KENT, Conn. – General Electric’s proposed cleanup of the Housatonic River would leave fish inedible in many stretches of the river, unsafe for human consumption because of high PCB levels. GE presented its cleanup proposal at a public meeting in the Town Hall here last night. Its plan covers the river south of where the east and west branches meet, just below the Fred Garner River Park on Pomeroy Avenue in Pittsfield. The company will hold another public session at 5:30 p.m. today at the Lee Middle and High School.
Addressing an audience of about 40 people, GE representatives said its plan would strike a balance among removing PCBs from the ecosystem, protecting the environment from an invasive cleanup, and keeping costs low. But its predictions made clear that the enough PCBs would be left behind to present a health risk to some animals and to anyone who ate a steady diet of fish from some parts of the Housatonic.
Under the terms of a settlement that was finalized in 2000, GE must bear most of the cost for coping with the PCB pollution from its Pittsfield plant. PCBs, or polychlorinated biphenyls, are suspected of causing cancer and have been tied to other health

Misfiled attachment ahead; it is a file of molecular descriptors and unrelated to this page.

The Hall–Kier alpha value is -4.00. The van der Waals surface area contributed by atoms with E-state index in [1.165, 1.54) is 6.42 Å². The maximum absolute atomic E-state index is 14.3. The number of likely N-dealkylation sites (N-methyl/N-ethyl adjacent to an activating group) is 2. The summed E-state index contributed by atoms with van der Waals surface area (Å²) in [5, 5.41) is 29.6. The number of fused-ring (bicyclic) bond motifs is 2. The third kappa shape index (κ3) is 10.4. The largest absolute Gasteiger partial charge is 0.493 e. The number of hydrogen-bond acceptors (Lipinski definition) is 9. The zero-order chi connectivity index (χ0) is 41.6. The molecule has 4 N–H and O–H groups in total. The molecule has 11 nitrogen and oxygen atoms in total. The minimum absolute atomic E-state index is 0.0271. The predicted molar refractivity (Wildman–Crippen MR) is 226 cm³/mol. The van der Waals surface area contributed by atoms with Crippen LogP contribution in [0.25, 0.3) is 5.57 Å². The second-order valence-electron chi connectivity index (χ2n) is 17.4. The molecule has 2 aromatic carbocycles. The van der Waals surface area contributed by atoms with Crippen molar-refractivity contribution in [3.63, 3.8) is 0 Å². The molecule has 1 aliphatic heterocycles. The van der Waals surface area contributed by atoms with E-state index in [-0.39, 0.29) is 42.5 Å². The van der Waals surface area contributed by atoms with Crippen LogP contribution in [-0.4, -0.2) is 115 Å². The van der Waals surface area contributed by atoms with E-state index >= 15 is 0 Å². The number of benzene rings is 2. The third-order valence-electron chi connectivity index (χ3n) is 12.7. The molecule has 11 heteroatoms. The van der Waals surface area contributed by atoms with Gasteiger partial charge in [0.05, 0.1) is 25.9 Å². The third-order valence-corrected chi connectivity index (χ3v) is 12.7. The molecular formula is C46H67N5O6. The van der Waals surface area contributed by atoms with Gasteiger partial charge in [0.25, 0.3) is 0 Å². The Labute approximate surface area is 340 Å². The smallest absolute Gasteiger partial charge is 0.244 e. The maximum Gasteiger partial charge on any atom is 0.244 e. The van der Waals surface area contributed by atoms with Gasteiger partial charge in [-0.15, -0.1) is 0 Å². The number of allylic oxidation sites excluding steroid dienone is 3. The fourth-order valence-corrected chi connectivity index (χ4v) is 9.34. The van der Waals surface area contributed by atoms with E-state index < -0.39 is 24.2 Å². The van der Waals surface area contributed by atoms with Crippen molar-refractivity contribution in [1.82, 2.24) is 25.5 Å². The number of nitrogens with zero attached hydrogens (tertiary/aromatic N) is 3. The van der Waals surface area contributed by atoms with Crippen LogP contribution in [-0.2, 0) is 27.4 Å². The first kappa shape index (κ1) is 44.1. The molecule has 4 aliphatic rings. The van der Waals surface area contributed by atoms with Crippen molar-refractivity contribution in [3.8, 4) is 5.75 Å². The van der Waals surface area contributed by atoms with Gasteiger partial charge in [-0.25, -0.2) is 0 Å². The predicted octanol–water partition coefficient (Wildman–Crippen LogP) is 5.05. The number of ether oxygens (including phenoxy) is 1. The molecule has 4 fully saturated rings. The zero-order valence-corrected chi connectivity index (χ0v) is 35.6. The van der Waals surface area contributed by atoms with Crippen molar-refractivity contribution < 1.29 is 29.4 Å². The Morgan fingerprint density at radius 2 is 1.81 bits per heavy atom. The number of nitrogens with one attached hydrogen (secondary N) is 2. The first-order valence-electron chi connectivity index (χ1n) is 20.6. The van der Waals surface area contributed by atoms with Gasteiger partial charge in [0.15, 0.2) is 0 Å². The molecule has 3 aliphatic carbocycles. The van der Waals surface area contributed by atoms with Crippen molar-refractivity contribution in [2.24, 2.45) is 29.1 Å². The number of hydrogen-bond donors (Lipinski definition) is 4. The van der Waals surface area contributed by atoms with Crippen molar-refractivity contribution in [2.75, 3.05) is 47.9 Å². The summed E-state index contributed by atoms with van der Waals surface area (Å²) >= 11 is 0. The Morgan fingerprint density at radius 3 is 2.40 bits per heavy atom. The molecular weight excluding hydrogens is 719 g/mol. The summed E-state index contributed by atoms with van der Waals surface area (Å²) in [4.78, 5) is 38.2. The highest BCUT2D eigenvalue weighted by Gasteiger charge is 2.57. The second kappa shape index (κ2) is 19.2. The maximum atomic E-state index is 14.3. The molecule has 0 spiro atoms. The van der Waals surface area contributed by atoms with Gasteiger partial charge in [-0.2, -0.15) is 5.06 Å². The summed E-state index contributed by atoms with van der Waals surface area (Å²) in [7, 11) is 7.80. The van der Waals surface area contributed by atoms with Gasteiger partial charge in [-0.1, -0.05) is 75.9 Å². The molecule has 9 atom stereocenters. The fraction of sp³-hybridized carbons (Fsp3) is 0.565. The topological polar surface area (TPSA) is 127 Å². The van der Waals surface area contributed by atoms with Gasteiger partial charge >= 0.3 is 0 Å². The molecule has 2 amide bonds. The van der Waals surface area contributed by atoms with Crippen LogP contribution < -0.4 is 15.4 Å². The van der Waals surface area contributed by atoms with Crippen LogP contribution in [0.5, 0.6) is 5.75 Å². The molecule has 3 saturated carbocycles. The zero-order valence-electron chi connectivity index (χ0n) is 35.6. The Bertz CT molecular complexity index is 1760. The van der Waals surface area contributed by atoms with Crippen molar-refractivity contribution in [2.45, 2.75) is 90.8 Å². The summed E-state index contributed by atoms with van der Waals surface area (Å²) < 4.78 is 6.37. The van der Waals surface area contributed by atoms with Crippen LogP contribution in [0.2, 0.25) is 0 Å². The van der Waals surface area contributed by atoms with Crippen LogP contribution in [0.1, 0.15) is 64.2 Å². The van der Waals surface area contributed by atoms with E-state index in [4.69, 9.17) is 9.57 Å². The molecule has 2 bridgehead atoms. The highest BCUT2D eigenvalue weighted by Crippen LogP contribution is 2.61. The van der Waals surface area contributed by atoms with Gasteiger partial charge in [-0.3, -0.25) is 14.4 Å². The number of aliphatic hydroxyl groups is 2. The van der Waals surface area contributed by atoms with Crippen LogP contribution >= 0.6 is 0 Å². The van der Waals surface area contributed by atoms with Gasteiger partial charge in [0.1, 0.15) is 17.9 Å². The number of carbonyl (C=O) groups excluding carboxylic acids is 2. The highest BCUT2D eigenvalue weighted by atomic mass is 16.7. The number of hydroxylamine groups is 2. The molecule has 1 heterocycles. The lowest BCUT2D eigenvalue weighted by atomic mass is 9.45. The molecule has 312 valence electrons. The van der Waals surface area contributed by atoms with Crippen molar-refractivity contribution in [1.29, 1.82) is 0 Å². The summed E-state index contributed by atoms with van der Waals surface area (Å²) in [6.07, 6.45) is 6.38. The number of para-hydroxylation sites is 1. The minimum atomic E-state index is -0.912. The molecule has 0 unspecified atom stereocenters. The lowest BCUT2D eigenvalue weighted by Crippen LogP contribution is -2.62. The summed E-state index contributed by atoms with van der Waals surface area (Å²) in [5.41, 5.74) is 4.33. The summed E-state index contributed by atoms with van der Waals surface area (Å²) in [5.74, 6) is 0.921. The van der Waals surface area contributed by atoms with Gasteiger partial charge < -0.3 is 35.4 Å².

affects in humans, while studies have shown the chemical has a devastating impact on wildlife. The U.S. Environmental Protection Agency has the right to revise and change GE’s proposal. The agency is expected to propose changes by the summer and to issue its cleanup order by the winter. GE will have the right to challenge that decision in federal court.
In making its proposal, GE had eight cleanup scenarios to choose from, ranging from doing nothing to dredging long stretches of the river. Each was run through a computer simulation capable of predicting how the river would respond over the next half century.
Cleanup observers had long predicted that doing nothing would not be enough to satisfy the EPA, essentially taking two options off of GE’s table. Of the six alternatives remaining for the river sediment, GE has proposed the cheapest, with an estimated cost of $154 million.
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